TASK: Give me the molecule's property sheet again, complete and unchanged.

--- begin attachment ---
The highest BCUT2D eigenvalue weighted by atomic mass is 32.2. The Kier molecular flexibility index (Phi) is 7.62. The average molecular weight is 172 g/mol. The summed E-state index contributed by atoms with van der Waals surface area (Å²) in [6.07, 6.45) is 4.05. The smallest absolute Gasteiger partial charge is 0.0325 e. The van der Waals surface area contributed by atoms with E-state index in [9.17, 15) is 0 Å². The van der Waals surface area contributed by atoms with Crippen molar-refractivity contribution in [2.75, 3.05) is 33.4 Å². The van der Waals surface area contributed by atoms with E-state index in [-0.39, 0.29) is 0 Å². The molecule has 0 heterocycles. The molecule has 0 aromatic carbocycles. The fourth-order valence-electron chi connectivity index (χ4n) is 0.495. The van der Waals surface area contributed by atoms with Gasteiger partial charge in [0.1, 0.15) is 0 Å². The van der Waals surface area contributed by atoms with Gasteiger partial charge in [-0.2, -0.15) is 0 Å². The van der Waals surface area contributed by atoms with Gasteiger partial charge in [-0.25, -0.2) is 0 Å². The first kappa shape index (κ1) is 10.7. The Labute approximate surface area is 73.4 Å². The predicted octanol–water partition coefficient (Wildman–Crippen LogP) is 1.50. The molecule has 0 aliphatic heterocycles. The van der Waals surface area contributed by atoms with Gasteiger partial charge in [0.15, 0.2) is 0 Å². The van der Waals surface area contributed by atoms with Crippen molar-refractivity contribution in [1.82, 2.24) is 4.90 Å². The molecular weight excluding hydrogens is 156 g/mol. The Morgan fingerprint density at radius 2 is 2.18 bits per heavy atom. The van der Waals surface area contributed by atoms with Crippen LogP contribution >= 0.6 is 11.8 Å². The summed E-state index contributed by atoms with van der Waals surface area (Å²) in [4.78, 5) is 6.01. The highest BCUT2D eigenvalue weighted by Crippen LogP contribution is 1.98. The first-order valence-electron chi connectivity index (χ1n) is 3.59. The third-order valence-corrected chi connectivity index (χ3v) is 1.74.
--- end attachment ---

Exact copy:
The highest BCUT2D eigenvalue weighted by atomic mass is 32.2. The Kier molecular flexibility index (Phi) is 7.62. The average molecular weight is 172 g/mol. The summed E-state index contributed by atoms with van der Waals surface area (Å²) in [6.07, 6.45) is 4.05. The smallest absolute Gasteiger partial charge is 0.0325 e. The van der Waals surface area contributed by atoms with E-state index in [9.17, 15) is 0 Å². The van der Waals surface area contributed by atoms with Crippen molar-refractivity contribution in [2.75, 3.05) is 33.4 Å². The van der Waals surface area contributed by atoms with E-state index in [-0.39, 0.29) is 0 Å². The molecule has 0 heterocycles. The molecule has 0 aromatic carbocycles. The fourth-order valence-electron chi connectivity index (χ4n) is 0.495. The van der Waals surface area contributed by atoms with Gasteiger partial charge in [0.1, 0.15) is 0 Å². The van der Waals surface area contributed by atoms with Gasteiger partial charge in [-0.2, -0.15) is 0 Å². The van der Waals surface area contributed by atoms with Gasteiger partial charge in [-0.25, -0.2) is 0 Å². The first kappa shape index (κ1) is 10.7. The Labute approximate surface area is 73.4 Å². The predicted octanol–water partition coefficient (Wildman–Crippen LogP) is 1.50. The molecule has 0 aliphatic heterocycles. The van der Waals surface area contributed by atoms with Gasteiger partial charge in [0.15, 0.2) is 0 Å². The van der Waals surface area contributed by atoms with Crippen molar-refractivity contribution in [1.82, 2.24) is 4.90 Å². The molecular weight excluding hydrogens is 156 g/mol. The Morgan fingerprint density at radius 2 is 2.18 bits per heavy atom. The van der Waals surface area contributed by atoms with Crippen LogP contribution >= 0.6 is 11.8 Å². The summed E-state index contributed by atoms with van der Waals surface area (Å²) in [4.78, 5) is 6.01. The highest BCUT2D eigenvalue weighted by Crippen LogP contribution is 1.98. The first-order valence-electron chi connectivity index (χ1n) is 3.59. The third-order valence-corrected chi connectivity index (χ3v) is 1.74.